Originally slated as the Vive Proton and in development for over a year and a half, HTC has finally lifted the veil on an all-new VR headset called the HTC Vive Flow.
It is an intriguing VR device. Extremely light and compact, it runs stand-alone (no PC required) and targets both consumers and business users. It has a unique bug-eye design which we find bold and appealing, although some will certainly find it quirky and off-putting.
And despite the rumours, Vive Flow is not trying to compete head-to-head with a mass-market gamer-focussed Quest 2 – nor the high-end PC VR Valve Index – nor even the business-oriented Vive Focus. The Vive Flow may have found a niche of its own.
Why The Flow?
To the surprise of many, HTC is not marketing this device as a VR headset… instead referring to it as “immersive glasses”. The rationale for this approach will become more evident over the coming year as we see new smart glasses starting to launch from multiple companies, culminating in what we speculate will be the Apple glasses.
So, HTC has made the first move. Which no doubt caused panic at Facebook HQ, who immediately tweeted that they are also developing several fancy new prototype devices without providing any detail. Other than a hastily retouched mockup headset sitting on Head of Facebook Reality Labs Andrew ‘Boz’ Bosworth. A humorous exchange between HTC and Oculus Twitter accounts ensued.
Back to the Flow, so what are the specs?
It weighs in at a featherweight 189g, proving lighter and more portable than the Quest 2.
At the heart of the headset is a Qualcomm Snapdragon XR1 processor. This came as a surprise to us as it is essentially older technology. Other recent stand-alone headsets have all opted for the more powerful XR2 processor. We speculate the choice may have been a design decision to achieve a smaller form factor and cooling system.
HTC Flow uses pancake lenses with LCD displays running 3.2k total resolution, so not a particularly future-proofed or high-end technology. The displays also only run at 75Hz which, in our opinion, is the bare minimum refresh rate for comfortable VR experiences. The Quest 2 launched with a similar 72Hz rate. Although Oculus quickly updated its firmware to run at 90Hz, then recently increased it again to a staggering 120Hz. But don’t expect the Vive Flow to follow suit as a software update will not be enough.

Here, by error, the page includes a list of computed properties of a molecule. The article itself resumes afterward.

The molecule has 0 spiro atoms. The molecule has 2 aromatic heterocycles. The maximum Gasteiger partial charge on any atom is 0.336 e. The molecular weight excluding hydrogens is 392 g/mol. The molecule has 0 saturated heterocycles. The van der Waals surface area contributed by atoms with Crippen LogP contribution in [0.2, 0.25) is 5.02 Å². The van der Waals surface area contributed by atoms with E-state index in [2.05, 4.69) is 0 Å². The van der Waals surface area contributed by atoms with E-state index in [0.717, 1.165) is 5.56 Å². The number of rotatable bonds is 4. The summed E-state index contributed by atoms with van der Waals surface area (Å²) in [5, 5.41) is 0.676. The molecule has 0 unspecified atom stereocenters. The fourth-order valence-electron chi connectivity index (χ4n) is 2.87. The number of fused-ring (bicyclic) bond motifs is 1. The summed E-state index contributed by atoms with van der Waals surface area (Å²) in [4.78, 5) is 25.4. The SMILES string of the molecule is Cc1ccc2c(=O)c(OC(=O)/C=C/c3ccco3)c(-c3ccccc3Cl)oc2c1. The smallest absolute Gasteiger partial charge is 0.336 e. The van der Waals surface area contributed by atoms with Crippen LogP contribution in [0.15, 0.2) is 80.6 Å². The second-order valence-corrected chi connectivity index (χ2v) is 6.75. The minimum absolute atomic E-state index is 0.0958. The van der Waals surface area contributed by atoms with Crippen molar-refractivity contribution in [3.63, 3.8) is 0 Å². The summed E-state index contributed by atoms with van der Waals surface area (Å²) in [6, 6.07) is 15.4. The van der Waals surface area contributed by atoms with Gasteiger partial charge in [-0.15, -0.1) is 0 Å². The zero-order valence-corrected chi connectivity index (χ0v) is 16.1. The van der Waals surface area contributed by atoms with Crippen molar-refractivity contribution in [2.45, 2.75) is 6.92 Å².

It features a comfortable 100º FOV, which sits nicely between the original Vive at 90º and the Valve Index at 110º.
Wait, where are the controllers?
HTC has done something interesting here by not including any controllers whatsoever… So it must use hand tracking, right? No. At least not yet. Instead, you will need to pair your mobile device via Bluetooth so you can use it as a fully tracked motion controller and pointer, as well as using the touch screen as a trackpad.
Sounds great? Yes, yes it is. But there is one substantial catch. It only works with Android phones… That’s correct, as of launch day today, iPhones are not supported, and there is no word from HTC if they will be supported in the future. That means half of the potential market will have no way to control the device… We will keep you posted on this point as we can’t imagine this is part of HTC’s plans for the device. Stay tuned…
So, how much is it going to cost?
A lot. At US$499 (no NZ pricing at this time), it is certainly not cheap. Given the Quest offers more for less, some will be questioning HTC’s price point. But the reality is, HTC is not competing with Quest 2. It can not sell headsets at a loss the way Oculus does, backed by Facebook’s mountainous revenue streams. Instead of targeting gamers in an un-winnable battle, HTC is pitching the “immersive glasses” as a lifestyle and remote working device. Think yoga, meditation experiences and virtual meetings rather than frenetic zombie slashing.
Given the target market, we think HTC Flow will find a niche market of lifestyle users who may be new to VR and are accustomed to paying a premium for their flashy new devices.
Optional purchases include a very stylish carry case and a 10,000mAh Vive Power Bank to make longer VR sessions a thing. The Power Bank plugs into the right arm of the device with a long cable hanging behind you, looking similar to tethered PC headsets.
A Viveport subscription offer is also available with your Vive Flow at a reduced US$5.99/mo. That is great value given the size of the VR library it offers and the usual month by month price being $US13/mo. (NZ$18.99/mo).
In Summary, should you buy one?
If you tick the boxes, so you are an Android user, relatively new to VR, don’t mind paying a premium for shiny new things, think most VR headsets make you look ridiculous, like streaming Netflix on your phone but you’re not really into gaming, then yes. This could be just what you are after, especially if you liked the idea of a Quest 2 but would prefer not to have Facebook peering over your shoulder all day.
It will be available via this link. Pre-orders start on Oct 14 globally, and anyone pre-ordering will receive the official VIVE Flow carry case and a gift bundle of 7 pieces of content. Open sales begin in November 2021.
Mike heads our creative team with 20+ years of cross-media design agency experience. Mike also brings a wealth of developer experience – being our resident coder with a number of apps to his name.